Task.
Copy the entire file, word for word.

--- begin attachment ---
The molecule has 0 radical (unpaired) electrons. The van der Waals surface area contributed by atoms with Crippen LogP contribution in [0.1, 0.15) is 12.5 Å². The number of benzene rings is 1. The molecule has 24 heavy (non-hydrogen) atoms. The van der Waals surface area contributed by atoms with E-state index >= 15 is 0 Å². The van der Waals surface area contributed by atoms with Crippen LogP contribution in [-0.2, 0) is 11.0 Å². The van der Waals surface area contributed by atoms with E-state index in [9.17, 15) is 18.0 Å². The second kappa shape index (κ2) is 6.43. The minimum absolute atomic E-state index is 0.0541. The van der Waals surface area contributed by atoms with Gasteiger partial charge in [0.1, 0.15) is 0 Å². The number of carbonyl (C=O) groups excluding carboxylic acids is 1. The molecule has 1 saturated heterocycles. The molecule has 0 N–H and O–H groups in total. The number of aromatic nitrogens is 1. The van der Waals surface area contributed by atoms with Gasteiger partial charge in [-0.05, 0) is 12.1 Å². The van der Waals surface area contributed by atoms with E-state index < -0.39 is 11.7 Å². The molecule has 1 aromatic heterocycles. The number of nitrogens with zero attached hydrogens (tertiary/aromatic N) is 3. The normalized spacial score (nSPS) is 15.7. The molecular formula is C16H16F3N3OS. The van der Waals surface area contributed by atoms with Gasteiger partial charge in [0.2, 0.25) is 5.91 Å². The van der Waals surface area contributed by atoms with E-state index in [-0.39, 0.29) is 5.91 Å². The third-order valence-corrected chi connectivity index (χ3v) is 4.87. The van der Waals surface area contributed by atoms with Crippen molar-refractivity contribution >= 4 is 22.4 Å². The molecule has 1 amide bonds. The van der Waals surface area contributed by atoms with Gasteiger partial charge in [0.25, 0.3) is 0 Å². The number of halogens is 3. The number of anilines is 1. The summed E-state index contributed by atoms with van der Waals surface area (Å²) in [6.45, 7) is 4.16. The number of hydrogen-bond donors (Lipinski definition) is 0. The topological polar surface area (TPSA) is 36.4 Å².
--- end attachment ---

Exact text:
The molecule has 0 radical (unpaired) electrons. The van der Waals surface area contributed by atoms with Crippen LogP contribution in [0.1, 0.15) is 12.5 Å². The number of benzene rings is 1. The molecule has 24 heavy (non-hydrogen) atoms. The van der Waals surface area contributed by atoms with E-state index >= 15 is 0 Å². The van der Waals surface area contributed by atoms with Crippen LogP contribution in [-0.2, 0) is 11.0 Å². The van der Waals surface area contributed by atoms with E-state index in [9.17, 15) is 18.0 Å². The second kappa shape index (κ2) is 6.43. The minimum absolute atomic E-state index is 0.0541. The van der Waals surface area contributed by atoms with Gasteiger partial charge in [0.1, 0.15) is 0 Å². The number of carbonyl (C=O) groups excluding carboxylic acids is 1. The molecule has 1 saturated heterocycles. The molecule has 0 N–H and O–H groups in total. The number of aromatic nitrogens is 1. The van der Waals surface area contributed by atoms with Gasteiger partial charge in [-0.05, 0) is 12.1 Å². The van der Waals surface area contributed by atoms with E-state index < -0.39 is 11.7 Å². The molecule has 1 aromatic heterocycles. The number of nitrogens with zero attached hydrogens (tertiary/aromatic N) is 3. The normalized spacial score (nSPS) is 15.7. The molecular formula is C16H16F3N3OS. The van der Waals surface area contributed by atoms with Gasteiger partial charge in [0.2, 0.25) is 5.91 Å². The van der Waals surface area contributed by atoms with E-state index in [-0.39, 0.29) is 5.91 Å². The third-order valence-corrected chi connectivity index (χ3v) is 4.87. The van der Waals surface area contributed by atoms with Crippen molar-refractivity contribution >= 4 is 22.4 Å². The molecule has 1 amide bonds. The van der Waals surface area contributed by atoms with Gasteiger partial charge in [0.25, 0.3) is 0 Å². The number of halogens is 3. The number of anilines is 1. The summed E-state index contributed by atoms with van der Waals surface area (Å²) in [6.45, 7) is 4.16. The number of hydrogen-bond donors (Lipinski definition) is 0. The topological polar surface area (TPSA) is 36.4 Å².